We added to our flock of chickens this spring with three chicks; one White Barred Plymouth Rock and two Ameraucanas, the breed that was derived from the blue egg laying Araucanas. They spent the spring and early summer in our garage with the normal chick accoutrements: a heat lamp, a thermometer to make sure they stayed at the right temperature, food to scatter all over the cage and water to scatter the food in.
The three progressed nicely, with the White Barred Plymouth Rock leading the pack in height and overall size. We thought she may have been a day or two older than the Ameraucanas, one of which was now distinctly more brown while the other was more black in color.
The chickens eventually moved from the small cage in the garage to the new hen house and run built just for them. Once fully mature, they could be integrated into the existing flock, but until they sized up it was to their benefit to keep them separated from the older girls.
We tossed around names and finally settled on MacHenna (the mostly brown Ameraucana), Beatrix Clucker (the mostly black Ameraucana) and Gertrude (the White Barred Plymouth Rock). Gertrude continued to be the big chicken on campus, but since the White Barred Plymouth Rock is a popular dual-purpose chicken (laying or meat) with a long, broad body and a moderately deep breast, the fact that she towered over her bunk-mates didn't worry us...much.
The chicks, purchased at a local store, were all supposed to be all hens. Chicken sexing is an art, and people who do this as a profession can command up to several thousand dollars per day. Some breeds are easy to sex: males hatch out a different color than females. For most breeds, sexers look at the size and shape of their wing feathers or peek inside their "vent" to see barely visible tell-tale signs. Maybe TMI, but that's how it works.
Despite collecting big bucks for their work, these professionals are not 100% accurate; as they say in the chick sexing business, "roosters happen." What sounded like a few small crows erupted from Gertrude, but still we pressed on, waiting to see what happened. When we actually witnessed a crow from her, I mean his lips, I mean beak, well, that settled that. Gertrude became Gordon and we worked on finding him a new home.
I started with Craigslist and a typical (for me, anyway) posting, which was flagged for removal. Of course, no one could tell me exactly why it was flagged, so I was left to reach out to the forums for guidance. One responder told me I should have posted in a different category, while another told me that yet a different category was the right one. Still another said I needed to decide if Gordon was a pet or available for eating, as it would make a difference on what category to use. I explained we had a "don't ask, don't tell" re-homing policy, as who am I to tell someone what they can or can't do with a chicken? This is America, for crying out loud.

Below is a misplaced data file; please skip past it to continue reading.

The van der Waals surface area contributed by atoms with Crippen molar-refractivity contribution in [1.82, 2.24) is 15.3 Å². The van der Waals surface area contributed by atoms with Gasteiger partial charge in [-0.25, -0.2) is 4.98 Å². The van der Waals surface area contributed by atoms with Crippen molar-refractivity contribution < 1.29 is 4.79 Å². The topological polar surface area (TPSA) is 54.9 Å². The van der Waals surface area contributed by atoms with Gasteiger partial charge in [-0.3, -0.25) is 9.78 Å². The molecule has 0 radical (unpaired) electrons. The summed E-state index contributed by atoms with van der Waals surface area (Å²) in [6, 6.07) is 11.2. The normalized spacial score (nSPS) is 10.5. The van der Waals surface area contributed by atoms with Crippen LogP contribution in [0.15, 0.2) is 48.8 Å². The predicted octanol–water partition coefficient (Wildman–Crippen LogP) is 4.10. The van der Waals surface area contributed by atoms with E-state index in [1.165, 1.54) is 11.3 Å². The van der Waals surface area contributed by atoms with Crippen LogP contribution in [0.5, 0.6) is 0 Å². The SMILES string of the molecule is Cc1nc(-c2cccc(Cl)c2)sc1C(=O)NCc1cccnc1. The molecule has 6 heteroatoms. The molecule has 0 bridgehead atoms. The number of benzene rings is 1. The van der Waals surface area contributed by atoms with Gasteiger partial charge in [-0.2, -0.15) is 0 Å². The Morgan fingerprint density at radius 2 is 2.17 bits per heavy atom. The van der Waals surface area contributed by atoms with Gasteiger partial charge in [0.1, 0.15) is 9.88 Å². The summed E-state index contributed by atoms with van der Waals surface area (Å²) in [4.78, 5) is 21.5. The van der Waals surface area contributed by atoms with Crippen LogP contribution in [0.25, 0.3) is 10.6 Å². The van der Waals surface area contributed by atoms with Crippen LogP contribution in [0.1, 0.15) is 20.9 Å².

Another said my ad was too long while yet another indicated that discussing the local municipal code that says it is unlawful to keep or maintain a rooster in the city limits was inappropriate. I brought up the municipal code to bring context to needing a new home for Gordon before the neighbors began to complain or "the man" came to get him. And how can a mere 370 words of an entertaining chicken story be too long?
Should I have flagged the garage sale add that included "Being for the Benefit of Mr. Kite!" because it didn't indicate that was copyrighted material? What about the ads that spell pallet incorrectly? Or the guy giving away bees that took up residence in his patio...can you give away something you don't own?
Cindy contacted the original source of the chicks and they were happy to take Gordon to their ranch where he can presumably live out his life having a great time with lots of hens, so that part of the story has ended. Being flagged on Craigslist...that's gonna take a while to get over.